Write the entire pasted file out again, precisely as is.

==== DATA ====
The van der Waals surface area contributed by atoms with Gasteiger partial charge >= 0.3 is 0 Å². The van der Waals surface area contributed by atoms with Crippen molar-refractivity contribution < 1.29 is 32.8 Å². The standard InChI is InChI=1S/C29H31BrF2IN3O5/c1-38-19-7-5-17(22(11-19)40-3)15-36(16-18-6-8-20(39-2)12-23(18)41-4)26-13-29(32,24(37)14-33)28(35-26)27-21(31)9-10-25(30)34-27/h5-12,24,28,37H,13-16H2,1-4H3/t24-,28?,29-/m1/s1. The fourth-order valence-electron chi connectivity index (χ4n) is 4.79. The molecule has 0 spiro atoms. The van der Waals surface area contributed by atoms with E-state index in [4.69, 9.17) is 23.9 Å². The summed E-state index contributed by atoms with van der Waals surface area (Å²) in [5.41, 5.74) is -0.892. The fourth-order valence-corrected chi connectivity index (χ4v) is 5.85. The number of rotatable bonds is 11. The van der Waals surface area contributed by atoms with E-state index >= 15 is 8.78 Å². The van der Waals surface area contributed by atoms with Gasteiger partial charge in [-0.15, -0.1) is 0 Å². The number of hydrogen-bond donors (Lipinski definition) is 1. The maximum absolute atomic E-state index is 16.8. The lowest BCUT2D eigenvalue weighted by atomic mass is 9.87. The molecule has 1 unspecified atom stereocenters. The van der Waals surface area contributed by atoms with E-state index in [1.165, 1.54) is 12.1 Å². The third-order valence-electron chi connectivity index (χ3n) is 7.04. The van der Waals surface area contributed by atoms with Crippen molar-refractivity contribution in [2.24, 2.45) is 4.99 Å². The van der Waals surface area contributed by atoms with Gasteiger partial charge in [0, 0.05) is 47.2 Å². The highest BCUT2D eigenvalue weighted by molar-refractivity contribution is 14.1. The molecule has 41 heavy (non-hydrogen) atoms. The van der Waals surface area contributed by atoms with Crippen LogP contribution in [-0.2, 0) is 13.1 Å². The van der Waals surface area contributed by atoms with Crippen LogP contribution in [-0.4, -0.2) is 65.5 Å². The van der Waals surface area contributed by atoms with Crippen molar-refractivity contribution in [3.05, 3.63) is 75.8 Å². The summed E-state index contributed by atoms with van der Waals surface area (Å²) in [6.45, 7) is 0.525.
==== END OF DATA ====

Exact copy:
The van der Waals surface area contributed by atoms with Gasteiger partial charge >= 0.3 is 0 Å². The van der Waals surface area contributed by atoms with Crippen molar-refractivity contribution < 1.29 is 32.8 Å². The standard InChI is InChI=1S/C29H31BrF2IN3O5/c1-38-19-7-5-17(22(11-19)40-3)15-36(16-18-6-8-20(39-2)12-23(18)41-4)26-13-29(32,24(37)14-33)28(35-26)27-21(31)9-10-25(30)34-27/h5-12,24,28,37H,13-16H2,1-4H3/t24-,28?,29-/m1/s1. The fourth-order valence-electron chi connectivity index (χ4n) is 4.79. The molecule has 0 spiro atoms. The van der Waals surface area contributed by atoms with E-state index in [4.69, 9.17) is 23.9 Å². The summed E-state index contributed by atoms with van der Waals surface area (Å²) in [5.41, 5.74) is -0.892. The fourth-order valence-corrected chi connectivity index (χ4v) is 5.85. The number of rotatable bonds is 11. The van der Waals surface area contributed by atoms with E-state index >= 15 is 8.78 Å². The van der Waals surface area contributed by atoms with Gasteiger partial charge in [-0.15, -0.1) is 0 Å². The number of hydrogen-bond donors (Lipinski definition) is 1. The maximum absolute atomic E-state index is 16.8. The lowest BCUT2D eigenvalue weighted by atomic mass is 9.87. The molecule has 1 unspecified atom stereocenters. The van der Waals surface area contributed by atoms with E-state index in [1.165, 1.54) is 12.1 Å². The third-order valence-electron chi connectivity index (χ3n) is 7.04. The van der Waals surface area contributed by atoms with Crippen molar-refractivity contribution in [2.24, 2.45) is 4.99 Å². The van der Waals surface area contributed by atoms with Gasteiger partial charge in [0, 0.05) is 47.2 Å². The highest BCUT2D eigenvalue weighted by molar-refractivity contribution is 14.1. The molecule has 41 heavy (non-hydrogen) atoms. The van der Waals surface area contributed by atoms with Crippen LogP contribution in [-0.2, 0) is 13.1 Å². The van der Waals surface area contributed by atoms with Crippen LogP contribution in [-0.4, -0.2) is 65.5 Å². The van der Waals surface area contributed by atoms with Crippen molar-refractivity contribution in [3.05, 3.63) is 75.8 Å². The summed E-state index contributed by atoms with van der Waals surface area (Å²) in [6.45, 7) is 0.525.